Which school?

23rd January 2009 at 00:00
It's not just parents and teachers who have a choice about schools - teachers do too. Steven Hastings looks at the options open to NQTs


They come in all shapes and sizes - small or large, urban or rural, high- flying or community-focused.

Small schools mean a more relaxed environment. You'll get to know classes and colleagues quickly and it's easy to settle in. But large schools are dynamic places to work, with plenty of scope for taking on responsibility. If you choose a really challenging school, it could be tough. But if you make a success of it, your CV will look good, your confidence will be sky- high and you'll feel you can teach anywhere.

It's an advantage if the school's specialist area matches your own because there will be opportunities for internal promotion or to train as an advanced skills teacher.

But you should also be looking for a good head of department, who'll give you support, encouragement and opportunity.

Specialist status makes no difference to pay or conditions. All maintained schools follow the national scale. If you're starting at the bottom, it ranges from Pounds 20,627 to Pounds 25,000 in central London.


They generally pay more than state schools, but the gap is narrowing. As an NQT you'll probably get Pounds 1-2,000 above the national scale, though "big name" schools may pay an extra Pounds 4-5,000. But it's not money for nothing. Private schools offer a range of extra-curricular activities and you'll be expected to contribute. Heads want good qualifications, but they're also looking for a willingness to help out with sport, drama, and school trips. You don't need to be a champion fly-half, but you do need to buy into the ethos.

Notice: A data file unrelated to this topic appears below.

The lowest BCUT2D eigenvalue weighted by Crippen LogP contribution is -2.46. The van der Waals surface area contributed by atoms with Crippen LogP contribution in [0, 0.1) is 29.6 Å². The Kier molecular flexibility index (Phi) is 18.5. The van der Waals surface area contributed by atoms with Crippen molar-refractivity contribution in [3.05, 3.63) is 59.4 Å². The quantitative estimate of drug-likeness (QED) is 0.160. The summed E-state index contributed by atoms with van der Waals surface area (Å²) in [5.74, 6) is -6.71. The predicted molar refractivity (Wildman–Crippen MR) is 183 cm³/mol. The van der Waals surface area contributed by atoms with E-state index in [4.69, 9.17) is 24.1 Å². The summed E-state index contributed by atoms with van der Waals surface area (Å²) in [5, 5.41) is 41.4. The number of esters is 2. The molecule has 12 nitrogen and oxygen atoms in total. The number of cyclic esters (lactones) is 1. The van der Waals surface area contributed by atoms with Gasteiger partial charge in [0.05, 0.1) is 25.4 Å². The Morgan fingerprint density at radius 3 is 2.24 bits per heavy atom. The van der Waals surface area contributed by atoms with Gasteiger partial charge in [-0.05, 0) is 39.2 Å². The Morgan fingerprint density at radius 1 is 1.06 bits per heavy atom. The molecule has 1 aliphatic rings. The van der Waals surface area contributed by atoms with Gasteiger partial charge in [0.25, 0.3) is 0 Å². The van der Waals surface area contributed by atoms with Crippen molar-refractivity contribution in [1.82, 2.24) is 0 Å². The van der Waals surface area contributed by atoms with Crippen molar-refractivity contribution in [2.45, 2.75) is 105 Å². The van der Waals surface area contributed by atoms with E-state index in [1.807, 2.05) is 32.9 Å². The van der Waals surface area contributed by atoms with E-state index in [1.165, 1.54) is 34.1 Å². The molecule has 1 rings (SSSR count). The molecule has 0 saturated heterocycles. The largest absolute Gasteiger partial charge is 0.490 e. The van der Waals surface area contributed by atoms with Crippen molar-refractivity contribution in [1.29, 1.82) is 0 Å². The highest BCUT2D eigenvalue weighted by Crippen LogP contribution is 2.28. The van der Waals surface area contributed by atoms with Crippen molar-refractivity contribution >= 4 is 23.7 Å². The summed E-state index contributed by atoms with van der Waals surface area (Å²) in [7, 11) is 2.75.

Boarding schools are even more demanding. Even if you're not involved on the residential side, you'll find the school day starts early and finishes late, with regular weekend commitments. A possible bonus for young NQTs is that boarding school jobs sometimes come with free accommodation.

Independent schools have longer holidays than maintained schools, with an extra week at Christmas and Easter, and perhaps two more weeks in the summer. But if you wish to leave, the period of notice is usually longer than the standard two months in state schools.

Some teachers worry that working in an independent means they'll be snubbed by the state schools. Prejudices do exist, on both sides of the fence, but attitudes have softened and switching sectors is far more common than it used to be.


Selective grammar schools have a culture of high academic achievement. Teachers are under pressure to get results - true anywhere, but especially in grammars. Working with gifted youngsters is a joy, but only if you're really on top of your subject. If you're not, there's always the danger the best pupils will run rings round you.

Grammars tend to be strong on extra-curricular activities, so there's a need to be committed outside as well as inside the classroom. The salary and conditions are the same as comprehensives.


In some, religion doesn't go much further than a morning hymn; in others, it permeates every aspect. So if you don't belong to a school's faith, you need to ask yourself whether you'd be comfortable there. For hardened atheists it's trickier.

Some schools appoint only from within their faith - as they're legally entitled to do. Others promote diversity. If you're open and honest about your faith or lack of it, and the school is willing to employ you, then that probably means you'll fit in.

But if a job advert says a school would prefer a committed Christian and you're not, then even if you do get the job you may find internal promotions harder to come by.


These schools draw up their own pay and conditions. Salaries are roughly in line with the national scale, though many principals admit they're willing to pay more "for the right candidate".

Working hours and conditions vary widely. Some academies follow government guidelines, but others insist on longer periods of notice, shorter lunch breaks and even reduced sick pay in the first year.

Annual teaching hours may be up to 1,500, instead of the usual 1,265.

If you're applying to academies, be sure to check the small print. But bear in mind that contractual details don't always have much impact on your day-to-day working life.

They can be exciting places to teach and, provided the terms and conditions are not unreasonable, you shouldn't be put off.

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